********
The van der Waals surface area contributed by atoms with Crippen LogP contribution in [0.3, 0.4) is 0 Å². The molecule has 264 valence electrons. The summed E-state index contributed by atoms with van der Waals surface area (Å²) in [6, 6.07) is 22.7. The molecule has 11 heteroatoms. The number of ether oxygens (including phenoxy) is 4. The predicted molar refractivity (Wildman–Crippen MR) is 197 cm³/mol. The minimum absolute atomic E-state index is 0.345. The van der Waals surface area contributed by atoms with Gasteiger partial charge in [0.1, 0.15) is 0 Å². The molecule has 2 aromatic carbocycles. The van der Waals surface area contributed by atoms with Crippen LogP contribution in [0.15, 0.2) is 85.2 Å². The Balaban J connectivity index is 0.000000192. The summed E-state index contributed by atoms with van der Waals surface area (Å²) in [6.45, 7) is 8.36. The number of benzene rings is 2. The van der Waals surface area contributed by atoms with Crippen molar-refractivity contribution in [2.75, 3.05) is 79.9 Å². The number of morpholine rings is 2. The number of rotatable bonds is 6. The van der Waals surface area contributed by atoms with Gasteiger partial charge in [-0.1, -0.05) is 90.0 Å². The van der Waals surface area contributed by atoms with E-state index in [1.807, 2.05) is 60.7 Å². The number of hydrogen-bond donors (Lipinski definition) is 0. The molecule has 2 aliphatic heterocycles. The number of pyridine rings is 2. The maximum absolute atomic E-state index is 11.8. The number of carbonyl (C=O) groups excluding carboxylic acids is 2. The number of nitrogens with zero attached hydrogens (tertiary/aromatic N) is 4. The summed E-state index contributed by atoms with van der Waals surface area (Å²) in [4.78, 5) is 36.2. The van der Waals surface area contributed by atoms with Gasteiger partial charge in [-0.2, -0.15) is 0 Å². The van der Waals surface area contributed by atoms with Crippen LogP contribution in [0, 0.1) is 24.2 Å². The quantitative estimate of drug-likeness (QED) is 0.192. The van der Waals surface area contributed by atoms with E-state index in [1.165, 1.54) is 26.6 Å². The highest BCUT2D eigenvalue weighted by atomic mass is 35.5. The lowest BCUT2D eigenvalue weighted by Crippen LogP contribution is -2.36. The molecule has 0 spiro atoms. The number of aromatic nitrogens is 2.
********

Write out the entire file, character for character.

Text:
The van der Waals surface area contributed by atoms with Crippen LogP contribution in [0.3, 0.4) is 0 Å². The molecule has 264 valence electrons. The summed E-state index contributed by atoms with van der Waals surface area (Å²) in [6, 6.07) is 22.7. The molecule has 11 heteroatoms. The number of ether oxygens (including phenoxy) is 4. The predicted molar refractivity (Wildman–Crippen MR) is 197 cm³/mol. The minimum absolute atomic E-state index is 0.345. The van der Waals surface area contributed by atoms with Gasteiger partial charge in [0.1, 0.15) is 0 Å². The molecule has 2 aromatic carbocycles. The van der Waals surface area contributed by atoms with Crippen LogP contribution in [0.15, 0.2) is 85.2 Å². The Balaban J connectivity index is 0.000000192. The summed E-state index contributed by atoms with van der Waals surface area (Å²) in [6.45, 7) is 8.36. The number of benzene rings is 2. The van der Waals surface area contributed by atoms with Crippen molar-refractivity contribution in [2.75, 3.05) is 79.9 Å². The number of morpholine rings is 2. The number of rotatable bonds is 6. The van der Waals surface area contributed by atoms with Gasteiger partial charge in [-0.1, -0.05) is 90.0 Å². The van der Waals surface area contributed by atoms with E-state index in [1.807, 2.05) is 60.7 Å². The number of hydrogen-bond donors (Lipinski definition) is 0. The molecule has 2 aliphatic heterocycles. The number of pyridine rings is 2. The maximum absolute atomic E-state index is 11.8. The number of carbonyl (C=O) groups excluding carboxylic acids is 2. The number of nitrogens with zero attached hydrogens (tertiary/aromatic N) is 4. The summed E-state index contributed by atoms with van der Waals surface area (Å²) in [4.78, 5) is 36.2. The van der Waals surface area contributed by atoms with Gasteiger partial charge in [-0.2, -0.15) is 0 Å². The van der Waals surface area contributed by atoms with Crippen LogP contribution in [0, 0.1) is 24.2 Å². The quantitative estimate of drug-likeness (QED) is 0.192. The van der Waals surface area contributed by atoms with E-state index in [1.165, 1.54) is 26.6 Å². The highest BCUT2D eigenvalue weighted by atomic mass is 35.5. The lowest BCUT2D eigenvalue weighted by Crippen LogP contribution is -2.36. The molecule has 0 spiro atoms. The number of aromatic nitrogens is 2.